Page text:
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The steady leak of documents during the past eight months detailing the operations of the NSA intelligence collection activities has damaged both U.S. policy efforts abroad and the business of a variety of multinational companies, especially cloud providers. Efforts to implement strong security guidelines for the cloud will have to overcome efforts by other nations to implement data residency restrictions to hinder competition, Clarke said.
"Non-U.S. companies are using the NSA revelations as a marketing tool," he said. "There is a great deal of hypocrisy in all of this. People are suddenly amazed that intelligence agencies were collecting intelligence."
Requirements to force cloud providers to keep data in the country of origin and not allow data to transit through the U.S. amount to technological nationalism and, worse, do not make the data any appreciably safer, Clarke said. Data hosting in Europe will be just as easy to get access to as data hosted in the U.S. or another country, Clarke said.
"I'm not revealing away any secrets here if I say that the NSA, and any other world-class intelligence agency, can hack into databases, even if they are not in the United States," he said. "If you think that by passing a law making data localization a requirement for databases in the EU or Argentina or Venezuela or wherever stops the NSA from getting into those databases, think again."
Yet Europe's own technical guru, Udo Heimbrecht, executive director of the European Union Agency for Network and Information Security (ENISA), an EU agency that works to enhance information security, argued that data that travels through the U.S. is at greater risk of interception.
"If you are sending an e-mail from Germany to Estonia, why should it go through the U.S.?" he said. "And that is the idea that we keep our data in Europe."
[Companies need cloud providers to delineate responsibilities for the security of data, provide better security information, and encrypt data everywhere. See 5 Ways Cloud Services Can Soothe Security Fears In 2014.]
Clarke served on President Obama's Review Group on Intelligence and Communications Technologies, the five-member group that issued a 308-page report on the U.S.'s intelligence-gathering efforts. The report underscored that the competing goals of the U.S. intelligence community -- protecting liberty and the right to privacy while at the same time rooting out and combatting terrorism -- could not always be met simultaneously.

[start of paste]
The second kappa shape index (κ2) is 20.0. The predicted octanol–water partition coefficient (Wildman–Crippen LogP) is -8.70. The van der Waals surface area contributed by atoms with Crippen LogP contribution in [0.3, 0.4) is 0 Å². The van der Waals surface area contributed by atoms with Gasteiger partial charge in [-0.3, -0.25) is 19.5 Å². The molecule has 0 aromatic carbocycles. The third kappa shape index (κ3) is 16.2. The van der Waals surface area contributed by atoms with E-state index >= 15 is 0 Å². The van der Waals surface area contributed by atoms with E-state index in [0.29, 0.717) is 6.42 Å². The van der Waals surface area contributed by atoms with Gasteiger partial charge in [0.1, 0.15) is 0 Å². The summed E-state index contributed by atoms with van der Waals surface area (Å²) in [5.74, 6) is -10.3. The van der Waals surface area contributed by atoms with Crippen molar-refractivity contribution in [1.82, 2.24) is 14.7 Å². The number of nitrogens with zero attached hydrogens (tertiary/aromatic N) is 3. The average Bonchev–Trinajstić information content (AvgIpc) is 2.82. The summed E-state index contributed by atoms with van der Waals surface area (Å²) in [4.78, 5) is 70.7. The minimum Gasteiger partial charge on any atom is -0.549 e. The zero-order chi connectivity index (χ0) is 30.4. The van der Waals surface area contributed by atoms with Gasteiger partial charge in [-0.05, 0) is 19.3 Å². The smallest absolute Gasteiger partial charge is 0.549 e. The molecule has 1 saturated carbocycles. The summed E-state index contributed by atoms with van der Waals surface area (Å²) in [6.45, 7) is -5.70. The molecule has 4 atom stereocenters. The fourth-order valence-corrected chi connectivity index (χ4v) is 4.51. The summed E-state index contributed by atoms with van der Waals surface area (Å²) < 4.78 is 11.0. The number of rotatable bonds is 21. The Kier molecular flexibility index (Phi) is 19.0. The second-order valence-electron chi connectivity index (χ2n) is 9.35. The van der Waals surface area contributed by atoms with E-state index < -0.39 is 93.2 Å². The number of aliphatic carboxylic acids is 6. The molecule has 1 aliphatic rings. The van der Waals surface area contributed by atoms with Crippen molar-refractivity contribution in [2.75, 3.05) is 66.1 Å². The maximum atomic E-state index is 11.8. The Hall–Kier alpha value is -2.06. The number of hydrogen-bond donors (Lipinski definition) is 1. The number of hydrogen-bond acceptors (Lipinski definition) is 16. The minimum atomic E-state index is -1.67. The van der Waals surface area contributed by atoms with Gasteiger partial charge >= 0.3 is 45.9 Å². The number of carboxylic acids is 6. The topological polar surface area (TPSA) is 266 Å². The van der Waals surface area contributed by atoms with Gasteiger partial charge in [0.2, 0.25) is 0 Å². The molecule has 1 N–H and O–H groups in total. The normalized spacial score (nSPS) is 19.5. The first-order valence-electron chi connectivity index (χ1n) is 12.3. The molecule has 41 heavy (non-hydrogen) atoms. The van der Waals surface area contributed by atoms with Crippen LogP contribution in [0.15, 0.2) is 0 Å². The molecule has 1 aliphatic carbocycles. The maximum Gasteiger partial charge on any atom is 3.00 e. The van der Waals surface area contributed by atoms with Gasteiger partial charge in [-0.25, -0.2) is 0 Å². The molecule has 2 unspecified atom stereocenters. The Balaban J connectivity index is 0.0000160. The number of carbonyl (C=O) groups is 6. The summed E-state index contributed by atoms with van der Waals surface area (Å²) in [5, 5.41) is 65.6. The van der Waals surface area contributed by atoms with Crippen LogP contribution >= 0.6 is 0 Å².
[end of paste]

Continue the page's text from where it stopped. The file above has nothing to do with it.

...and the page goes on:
Clarke voiced support for the NSA's mission, but underscored that there was a disconnect between policy makers and the intelligence collectors. While legislators gave the NSA powers to accomplish certain goals and missions, the intelligence collectors sought all manner of information that would help them achieve those goals. The technological infrastructure, however, could be used for laudable aims as well as nefarious, he said.
"We may have created, along with the CIA and FBI and other intelligence agencies, and with all these technologies ... the potential -- the potential -- for a police surveillance state," Clarke said. "We are not there yet, but the technology is."
For most companies that put their data into cloud services, there are more practical concerns of data security. Questions of security boil down to questions of trust, said David Miller, chief security officer at Covisint, a cloud identity provider.
"Do I trust the cloud? That's a little bit of a broad statement," Miller said. "I trust some vendors on the cloud; I don't trust other vendors in the cloud. I do know that we are at a point where we are going to have to use it."
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